Purpose of Guide
Since the publication of NCHRP Report 11 8 (1) ,
additional research has been done in the traffic barrier area and
additional inservice experience has been gained on existing traffic
barrier systems. The purpose of this document is to summarize
the current state of knowledge and to present specific design
guidelines for highway traffic barriers. The guidelines establish
the conditions which warrant barrier protection. the type of
barriers available, their strength, safety , and maintenance
characteristics. selection procedures, and how the barrier should
be installed dimensionally or geometrically.
Also presented in the guide is a cost-effective selection
procedure. This procedure is presented as an alternate to the more
conventional selection procedures. In the conventional procedures.
barrier need is usually based on an evaluation of the relative
hazard of the barrier versus the hazard of the unprotected
obstacle. The barrier is warranted if the obstacle is more
hazardous to the motorist than the barrier itself. In the
cost-effective procedure, need is based on an evaluation of the
costs associated with the barrier versus the costs associated with
the unprotected obstacle. Initial costs. maintenance costs, and
accident costs are included in the evaluation. In addition to
establishing need, the procedure can also be used to compare the
cost-effectiveness of various barrier systems.
For the purpose of this guide all traffic barriers are
classified as one of two basic types. namely, longitudinal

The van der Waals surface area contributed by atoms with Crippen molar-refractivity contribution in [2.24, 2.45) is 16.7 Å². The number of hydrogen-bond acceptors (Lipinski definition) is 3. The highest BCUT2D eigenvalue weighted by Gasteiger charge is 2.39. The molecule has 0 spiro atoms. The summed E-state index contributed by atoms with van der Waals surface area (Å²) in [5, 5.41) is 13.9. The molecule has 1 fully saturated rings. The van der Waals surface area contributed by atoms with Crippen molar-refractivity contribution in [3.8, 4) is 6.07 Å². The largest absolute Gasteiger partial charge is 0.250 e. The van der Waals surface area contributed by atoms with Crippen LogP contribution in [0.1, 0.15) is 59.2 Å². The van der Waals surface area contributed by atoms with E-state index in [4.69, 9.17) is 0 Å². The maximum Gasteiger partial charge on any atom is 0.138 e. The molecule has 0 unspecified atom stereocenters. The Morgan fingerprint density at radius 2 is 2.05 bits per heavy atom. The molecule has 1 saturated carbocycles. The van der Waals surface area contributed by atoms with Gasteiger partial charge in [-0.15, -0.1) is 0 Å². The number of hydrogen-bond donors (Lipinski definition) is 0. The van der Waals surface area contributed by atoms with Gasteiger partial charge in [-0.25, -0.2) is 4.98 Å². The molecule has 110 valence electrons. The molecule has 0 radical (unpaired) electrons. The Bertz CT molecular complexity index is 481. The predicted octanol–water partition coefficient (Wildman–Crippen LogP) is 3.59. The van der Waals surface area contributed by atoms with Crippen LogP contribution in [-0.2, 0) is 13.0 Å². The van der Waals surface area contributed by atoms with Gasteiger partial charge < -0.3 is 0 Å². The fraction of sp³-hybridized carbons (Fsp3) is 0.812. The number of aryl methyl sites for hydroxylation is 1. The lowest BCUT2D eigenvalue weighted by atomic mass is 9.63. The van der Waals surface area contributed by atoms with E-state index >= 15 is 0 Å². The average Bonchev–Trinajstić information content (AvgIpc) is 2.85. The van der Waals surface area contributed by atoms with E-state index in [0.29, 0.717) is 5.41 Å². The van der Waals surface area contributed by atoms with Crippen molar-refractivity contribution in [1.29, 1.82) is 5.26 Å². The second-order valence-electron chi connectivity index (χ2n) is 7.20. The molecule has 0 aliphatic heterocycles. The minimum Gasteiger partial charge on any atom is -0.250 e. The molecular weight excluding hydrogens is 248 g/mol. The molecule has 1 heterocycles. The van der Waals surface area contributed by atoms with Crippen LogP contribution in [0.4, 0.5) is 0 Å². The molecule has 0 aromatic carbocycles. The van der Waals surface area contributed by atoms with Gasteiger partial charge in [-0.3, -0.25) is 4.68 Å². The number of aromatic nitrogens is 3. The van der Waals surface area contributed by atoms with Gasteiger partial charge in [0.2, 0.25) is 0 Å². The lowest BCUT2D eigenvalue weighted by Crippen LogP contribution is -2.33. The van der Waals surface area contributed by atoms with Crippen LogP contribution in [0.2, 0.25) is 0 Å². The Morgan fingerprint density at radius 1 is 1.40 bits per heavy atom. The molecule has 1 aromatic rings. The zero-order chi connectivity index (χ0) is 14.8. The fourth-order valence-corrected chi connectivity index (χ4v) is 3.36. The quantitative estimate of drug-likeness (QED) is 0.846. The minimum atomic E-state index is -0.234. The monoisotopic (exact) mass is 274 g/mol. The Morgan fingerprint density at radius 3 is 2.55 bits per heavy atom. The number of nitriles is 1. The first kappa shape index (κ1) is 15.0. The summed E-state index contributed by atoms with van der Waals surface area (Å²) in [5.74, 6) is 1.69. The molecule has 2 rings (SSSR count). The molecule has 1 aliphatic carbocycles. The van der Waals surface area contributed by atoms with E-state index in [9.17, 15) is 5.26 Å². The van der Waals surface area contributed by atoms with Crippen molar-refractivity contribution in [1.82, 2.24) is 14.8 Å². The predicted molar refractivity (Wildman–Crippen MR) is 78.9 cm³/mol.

barriers and crash cushions. Longitudinal barriers
function primarily by redirecting errant vehicles. Crash cushions
function primarily by decelerating errant vehicles to a stop.
Roadside barriers (called guardrails, guiderails, guidefences,
etc.), median barriers, and bridge rails are the three types of
longitudinal barriers. Each of these types performs a particular
function as does the crash cushion and these functions are
delineated in this guide.
It has been said that a traffic barrier is like life
insurance-it is good to have as long as it is not needed. Although
this is an overstatement, it cannot be overemphasized that a
traffic barrier is itself a hazard. Every effort should be made in
the design stage to eliminate the need for traffic barriers.
Existing highways should be upgraded when feasible to eliminate
hazardous conditions that require barrier protection. A traffic
barrier should be installed discriminately and only when it is
unfeasible to remove the hazardous condition.